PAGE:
Fetzer Field/Belk Track

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In its ninth decade of use as a multi-sport fa-cility, Fetzer Field is one of the premier soccer domains in the nation and has been a site where many signature events in UNC athletic history have taken place over the years. Fetzer Field serves as the Home of the Tar Heels for men's and women's lacrosse and men's and women's soccer. The Irwin Belk Track at Fetzer Field is the home of the men's and women's track and field teams. The University of North Carolina women's soccer program is fortunate to call Fetzer Field its home stadium.

Fetzer was originally built in 1935 with extensive upgrades taking place from 1988-90. The facility has been host to the NCAA Women's College Cup semifinal and final games seven times in the history of the tournament.

A Fetzer Field record crowd of 7,212, at the time the most to ever see a women's collegiate soccer game, watched the No. 1 Tar Heels fall to No. 4 Notre Dame 1-0 in the 1995 NCAA semifinals.

The largest regular-season crowd in Fetzer Field lore witnessed the top-ranked Tar Heels' 5-1 victory over second-ranked Notre Dame on September 13, 1998 as 6,024 fans streamed through the Fetzer Field gates.

Large crowds are a regular part of UNC women's soccer history. Carolina led the NCAA in average home attendance five straight years from 1998-2002. Since the NCAA initially compiled attendance figures in 1998, Carolina has always ranked in the top five in average home attendance. Carolina ranked second in average home attendance in 2003 and 2004, stood third in the standings in 2005, 2007 and 2009, ranked fourth in 2008 and was fifth in 2006.

There is no college team in the country that can compare to UNC when packing a stadium. The Tar Heels played Notre Dame in the NCAA championship game on December 5, 1999 before a crowd of 14,410 in San Jose, Calif. That is the largest crowd in NCAA women's soccer history. On August 25, 2006, the Tar Heels played Texas A&M before a crowd of 8,204 in College Station, Texas. That marked the largest regular-season crowd to ever watch a game in NCAA women's soccer history. Given the success of the program it comes as no surprise that the Tar Heels have amassed one of the best home records in collegiate sports history. Carolina enters the 2010 season with a record of 295-12-6 at Fetzer Field. In those 313 home games, Carolina has outscored its foes by 1,264 goals. In those games, UNC has scored 1,413 times and its opponents have tallied 149 goals.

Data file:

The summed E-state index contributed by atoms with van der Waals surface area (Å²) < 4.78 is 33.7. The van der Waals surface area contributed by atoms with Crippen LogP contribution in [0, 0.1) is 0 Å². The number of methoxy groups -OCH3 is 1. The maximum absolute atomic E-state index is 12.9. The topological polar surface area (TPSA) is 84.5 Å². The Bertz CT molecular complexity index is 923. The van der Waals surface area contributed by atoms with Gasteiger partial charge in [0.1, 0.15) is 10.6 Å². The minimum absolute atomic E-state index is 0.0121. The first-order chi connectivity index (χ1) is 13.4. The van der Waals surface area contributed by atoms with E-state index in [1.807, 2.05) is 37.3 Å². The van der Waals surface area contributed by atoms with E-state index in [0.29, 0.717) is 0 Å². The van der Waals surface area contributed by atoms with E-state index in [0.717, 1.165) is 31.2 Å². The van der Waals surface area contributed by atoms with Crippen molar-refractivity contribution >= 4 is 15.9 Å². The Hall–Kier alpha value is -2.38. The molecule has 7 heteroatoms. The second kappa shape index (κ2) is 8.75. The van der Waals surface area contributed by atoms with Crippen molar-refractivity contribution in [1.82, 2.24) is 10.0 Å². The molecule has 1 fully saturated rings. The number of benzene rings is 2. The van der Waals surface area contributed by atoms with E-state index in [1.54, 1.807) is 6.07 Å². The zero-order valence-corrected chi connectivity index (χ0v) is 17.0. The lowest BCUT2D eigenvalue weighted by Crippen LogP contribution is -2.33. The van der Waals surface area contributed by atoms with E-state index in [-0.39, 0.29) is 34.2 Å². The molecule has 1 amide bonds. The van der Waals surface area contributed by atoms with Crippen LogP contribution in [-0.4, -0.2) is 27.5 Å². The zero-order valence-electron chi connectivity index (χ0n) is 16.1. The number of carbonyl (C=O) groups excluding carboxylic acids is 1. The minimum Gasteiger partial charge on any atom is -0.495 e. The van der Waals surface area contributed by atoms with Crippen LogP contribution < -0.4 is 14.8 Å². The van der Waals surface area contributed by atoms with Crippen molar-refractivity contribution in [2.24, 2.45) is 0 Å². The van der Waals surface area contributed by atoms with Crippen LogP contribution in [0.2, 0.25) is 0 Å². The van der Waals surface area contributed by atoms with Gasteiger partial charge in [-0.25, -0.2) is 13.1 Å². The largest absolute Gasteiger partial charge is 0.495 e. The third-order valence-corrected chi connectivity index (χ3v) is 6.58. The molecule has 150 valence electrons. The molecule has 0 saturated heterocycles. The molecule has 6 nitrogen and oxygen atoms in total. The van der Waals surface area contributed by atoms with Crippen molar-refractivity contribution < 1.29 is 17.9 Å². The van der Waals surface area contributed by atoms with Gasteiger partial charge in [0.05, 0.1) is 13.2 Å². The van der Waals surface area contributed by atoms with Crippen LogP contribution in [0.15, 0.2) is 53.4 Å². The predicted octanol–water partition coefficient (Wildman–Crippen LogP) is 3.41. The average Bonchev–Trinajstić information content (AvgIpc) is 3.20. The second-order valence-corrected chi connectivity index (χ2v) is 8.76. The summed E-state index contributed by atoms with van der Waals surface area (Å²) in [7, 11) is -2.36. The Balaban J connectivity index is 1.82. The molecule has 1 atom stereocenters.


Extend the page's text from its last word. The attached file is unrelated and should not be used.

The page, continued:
Named for former Tar Heel athletic director and track coach Robert Allison Fetzer, the stadium has been the home of Carolina's soccer programs since 1947, the first year that UNC sponsored a varsity men's team. The women's program was started in 1979 as one of the first varsity women's programs in the nation. Anson Dorrance has been the only head coach of the women's program in that time and only four men have served as the head coach of men's teams in games played at Fetzer Field since 1947.

Located in the heart of the Carolina campus directly adjacent to Carmichael Auditorium on South Road, also referred to as Raleigh Road, the playing field, track and grandstand was completed in 1935 as a Works Project Administration program during the administration of President Franklin D. Roosevelt. In the heart of the Great Depression, the building of Fetzer Field provided a plethora of much needed jobs to Tar Heel natives who were then suffering through economic deprivation. The facility's renovations over the years have made it one of the most beautiful all-around collegiate venues in the nation. Fetzer Field sits in a natural valley in the center of campus surrounded by Carmichael Arena, the Michael Hooker intramural fields, the Institute of Government, the Eddie Smith Field House, Henry Stadium, the Navy Field football and lacrosse practice fields, Teague and Carmichael dormitories and Kessing Outdoor Pool.